But Alyce Dixon has seen France in wartime, saw the Pentagon before it was completed, experienced racism and sexism, and had a leg amputated because of infection. She has overcome it all.
So with ample jokes, stories and goodwill at her disposal, Dixon’s happy to fill the void.
“I tell them I want to go to a nightclub so bad,” she says to volunteers around the table. “It’s so wonderful. Ain’t it something? I’m this old and I can still talk!”
On Sunday, she celebrates the day of her birth — Sept. 11, 1907 — and Dixon is relishing her health and her friends. Volunteers from HandsOn Greater DC Cares, participating in one event of many as part of a 9/11 Day of Service, on Friday helped put together Dixon’s hospital birthday bash, complete with balloons, cupcakes and cakes.
What’s her secret? “If you share, you feel good. And God will help you, too,” she’ll tell you.
The cupcakes start to filter through the room, but Dixon doesn’t want any sweets just now. She says she’ll enjoy some later, around 2 a.m., when she plans to be up reading. She said she pays 75 cents for the newspaper every day and in the course of a conversation mentions recent flooding, terrorist threats and wildfires in Texas.
She remembers Sept. 11, 2001, when she was at home in Washington celebrating her birthday with friends. And while her birth date has become synonymous with terror and tragedy, she says sharing the day with the Sept. 11 anniversary makes her birthday take on even greater importance.
“That’s terrible,” she says about the events of that day. “Because, you see, I love New York.”
She was terrified that the Pentagon would be hit, the place she worked as a purchasing specialist, buying everything from “pencils to airplanes” in the 1940s and then again after WWII. In 1943, she enlisted in what became the Women’s Army Corps.
During the war, Dixon served as one of the first women — and one of the few African American women — to go overseas, and she remembers well the warehouse in France where she and hundreds of employees were charged with sorting what she calls “900 billion” packages of mail.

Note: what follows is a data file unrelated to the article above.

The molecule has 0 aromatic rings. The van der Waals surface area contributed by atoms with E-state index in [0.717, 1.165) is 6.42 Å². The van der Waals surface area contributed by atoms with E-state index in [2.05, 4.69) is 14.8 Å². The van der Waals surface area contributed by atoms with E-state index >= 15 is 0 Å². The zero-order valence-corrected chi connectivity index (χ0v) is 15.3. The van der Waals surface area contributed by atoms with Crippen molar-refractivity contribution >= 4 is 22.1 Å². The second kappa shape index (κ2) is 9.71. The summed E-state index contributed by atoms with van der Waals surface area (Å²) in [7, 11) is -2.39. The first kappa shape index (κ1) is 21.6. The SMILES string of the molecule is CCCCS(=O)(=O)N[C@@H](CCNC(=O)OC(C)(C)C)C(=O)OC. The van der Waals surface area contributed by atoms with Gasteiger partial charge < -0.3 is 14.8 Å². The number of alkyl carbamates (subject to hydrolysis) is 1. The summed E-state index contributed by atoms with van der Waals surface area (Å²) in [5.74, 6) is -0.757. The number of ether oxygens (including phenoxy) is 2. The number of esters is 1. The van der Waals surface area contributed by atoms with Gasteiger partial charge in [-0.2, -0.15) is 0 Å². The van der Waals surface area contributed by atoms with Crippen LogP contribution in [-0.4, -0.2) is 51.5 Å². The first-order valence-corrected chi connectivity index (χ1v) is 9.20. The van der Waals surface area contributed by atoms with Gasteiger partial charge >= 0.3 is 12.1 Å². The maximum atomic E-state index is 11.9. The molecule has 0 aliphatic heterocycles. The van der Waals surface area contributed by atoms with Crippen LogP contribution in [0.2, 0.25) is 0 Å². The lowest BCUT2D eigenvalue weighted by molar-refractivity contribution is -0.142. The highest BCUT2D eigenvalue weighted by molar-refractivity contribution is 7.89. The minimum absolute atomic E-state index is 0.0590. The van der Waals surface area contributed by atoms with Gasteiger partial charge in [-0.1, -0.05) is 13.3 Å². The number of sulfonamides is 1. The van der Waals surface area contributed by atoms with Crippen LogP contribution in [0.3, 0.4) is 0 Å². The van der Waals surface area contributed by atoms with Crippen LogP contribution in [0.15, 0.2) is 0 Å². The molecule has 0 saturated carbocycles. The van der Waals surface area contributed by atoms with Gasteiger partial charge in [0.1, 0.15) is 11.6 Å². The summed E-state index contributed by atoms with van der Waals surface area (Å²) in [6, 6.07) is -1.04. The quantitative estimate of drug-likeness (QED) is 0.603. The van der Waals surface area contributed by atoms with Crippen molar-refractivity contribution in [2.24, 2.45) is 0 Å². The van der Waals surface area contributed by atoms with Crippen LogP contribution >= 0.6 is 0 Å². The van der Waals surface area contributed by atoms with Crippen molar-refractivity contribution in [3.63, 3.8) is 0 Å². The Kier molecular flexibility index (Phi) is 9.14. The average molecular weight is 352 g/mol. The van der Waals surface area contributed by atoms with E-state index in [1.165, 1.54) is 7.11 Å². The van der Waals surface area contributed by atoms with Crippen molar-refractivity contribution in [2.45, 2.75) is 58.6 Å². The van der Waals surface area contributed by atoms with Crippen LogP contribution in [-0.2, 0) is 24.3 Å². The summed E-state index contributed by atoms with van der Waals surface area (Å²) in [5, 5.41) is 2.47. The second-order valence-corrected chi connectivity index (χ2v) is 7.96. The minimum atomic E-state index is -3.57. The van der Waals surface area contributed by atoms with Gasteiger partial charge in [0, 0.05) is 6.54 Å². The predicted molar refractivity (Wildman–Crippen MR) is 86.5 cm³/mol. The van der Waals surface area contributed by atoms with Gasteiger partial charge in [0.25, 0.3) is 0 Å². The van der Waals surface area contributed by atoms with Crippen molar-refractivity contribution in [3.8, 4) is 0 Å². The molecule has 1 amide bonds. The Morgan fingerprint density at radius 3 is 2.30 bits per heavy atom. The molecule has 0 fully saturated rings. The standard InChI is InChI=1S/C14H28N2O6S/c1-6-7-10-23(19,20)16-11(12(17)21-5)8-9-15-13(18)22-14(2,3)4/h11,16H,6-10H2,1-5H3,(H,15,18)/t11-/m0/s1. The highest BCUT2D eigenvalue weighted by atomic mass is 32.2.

“We got it done,” she said.
Her Army career lasted from 1943 to 1945. Dixon says she entered because she hoped to get surgery for a skin condition called vitiligo. At first, Dixon said she just had white spots on her neck, but the condition, which doctors told her was untreatable, spread across her body; her face appears mostly white today.
Some in the hospital think that because of her New York-sounding accent, she must be Jewish.
“We’re all mixed up anyway,” she jokes.
Born in Boston to a family of nine, Dixon moved to Washington in 1924. She attended Dunbar High School and spent a little time at Howard University.
She likes to tell those stories, and she’s happy she can still be heard. But now it’s about time for the party to end, and other hospital staff and well-wishers are clamoring for a joke. Her famous sense of humor and encyclopedia of quips is often sought after.
So she tells a crowd-pleaser. It goes something like this: A priest is sitting next to a boy on a bus, and the boy pesters the priest incessantly about his collar being “turned inside out.” The boy says that his father doesn’t have his collar like that, and the priest replies, “Well, I’m the father of thousands.”
The boy says back: “Well, then maybe you should turn your pants inside out instead.”
Dixon laughs, and so does her friends. The party is over. The well-wishers have watched a DVD interview in which she’s talked about her life, and hospital nurses and staff express their thanks for Dixon helping them.
Maybe that’s why everyone sticks around, even after all the cake is passed out. After all, Dixon has more stories to tell, and friends want more of her time.
Looks as though she’ll be staying awhile.